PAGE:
Newspaper article The Canadian Press

Editorial Exchange: Who Passed and Who Failed the Trump Test This Week

Newspaper article The Canadian Press

Editorial Exchange: Who Passed and Who Failed the Trump Test This Week

Article excerpt

Editorial Exchange: Who passed and who failed the Trump test this week

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An editorial from the Toronto Star, published Aug. 17:

This is the week that clarified, suddenly and sharply, what Donald Trump's presidency is all about.

Before Tuesday afternoon it was possible to debate whether grown-ups in his administration might be able to rescue Trump from himself. After the live-on-TV moral failure of his ranting reaction to the tragedy in Charlottesville, Va., this is no longer a reasonable hope.

Trump, in the end, is Trump: ignorant, mendacious, self-absorbed, unwilling to stand up for basic decency, devoid of the most basic qualities needed to fill the office of president of the United States.

Nothing will change that. By giving aid and comfort to outright neo-Nazis he has failed the most fundamental duty of leadership. The only question for Americans is how they will respond. Will they call him out? Or will they stick with him on this flight into darkness?

It's instructive to see who passed this basic test this week, and who fell short.

First and most encouragingly, mayors, governors and ordinary citizens across the U.S. rallied against the most conspicuous symbols of white supremacy in their midst - statues and memorials to Confederate heroes.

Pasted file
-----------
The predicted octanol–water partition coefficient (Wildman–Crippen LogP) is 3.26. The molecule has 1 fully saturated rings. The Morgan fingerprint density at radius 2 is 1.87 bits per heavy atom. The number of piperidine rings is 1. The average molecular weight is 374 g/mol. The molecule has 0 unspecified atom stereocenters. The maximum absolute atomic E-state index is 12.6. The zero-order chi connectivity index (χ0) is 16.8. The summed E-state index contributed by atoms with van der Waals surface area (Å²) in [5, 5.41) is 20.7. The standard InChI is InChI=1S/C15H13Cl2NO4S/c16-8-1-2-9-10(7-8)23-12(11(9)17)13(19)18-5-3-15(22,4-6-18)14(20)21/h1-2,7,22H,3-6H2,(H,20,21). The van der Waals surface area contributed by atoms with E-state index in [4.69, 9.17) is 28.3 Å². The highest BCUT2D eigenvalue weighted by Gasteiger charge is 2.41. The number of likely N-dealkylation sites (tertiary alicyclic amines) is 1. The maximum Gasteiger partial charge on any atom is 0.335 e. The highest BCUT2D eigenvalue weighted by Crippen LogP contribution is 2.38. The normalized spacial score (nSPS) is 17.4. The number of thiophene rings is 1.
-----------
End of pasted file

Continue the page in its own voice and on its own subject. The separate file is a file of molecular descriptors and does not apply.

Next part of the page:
The white racists who converged on Charlottesville came to protest plans to remove a statue of the Confederate general Robert E. Lee from a public park. Now, thanks to public revulsion at the violence and murder they brought with them, statues are coming down in many cities - Baltimore, New Orleans, Los Angeles and Lexington, Ky., among them.

This is the reaction of decent people who want to heal historic wounds, not tear them open as Trump did so cruelly and casually. Most Confederate monuments were erected decades after the Civil War as a calculated way of celebrating white domination. If this week spells the beginning of the end for them across the U.S., at least something positive will have come of it.

Second, America's business elite abandoned the president whose biggest boast was that he's one of them, a business mogul who can get things done. The CEOs of Merck, Tesla, Disney, Intel, Campbell Soup and others criticized Trump and quit a presidential advisory council of corporate leaders.

Before the revolt could grow, Trump petulantly shut down two advisory councils. In a final statement, they rebuked the president with words that ought to be entirely uncontroversial: "Intolerance, racism and violence have absolutely no place in this country and are an affront to core American values."

This would be embarrassing for any president. For a Republican whose key selling point was his claim that he's uniquely placed to enlist big business in a crusade to "Make America Great Again," it's particularly humiliating.

Corporate executives have customers and shareholders; aside from their own moral compass, they know which way the wind is blowing. …

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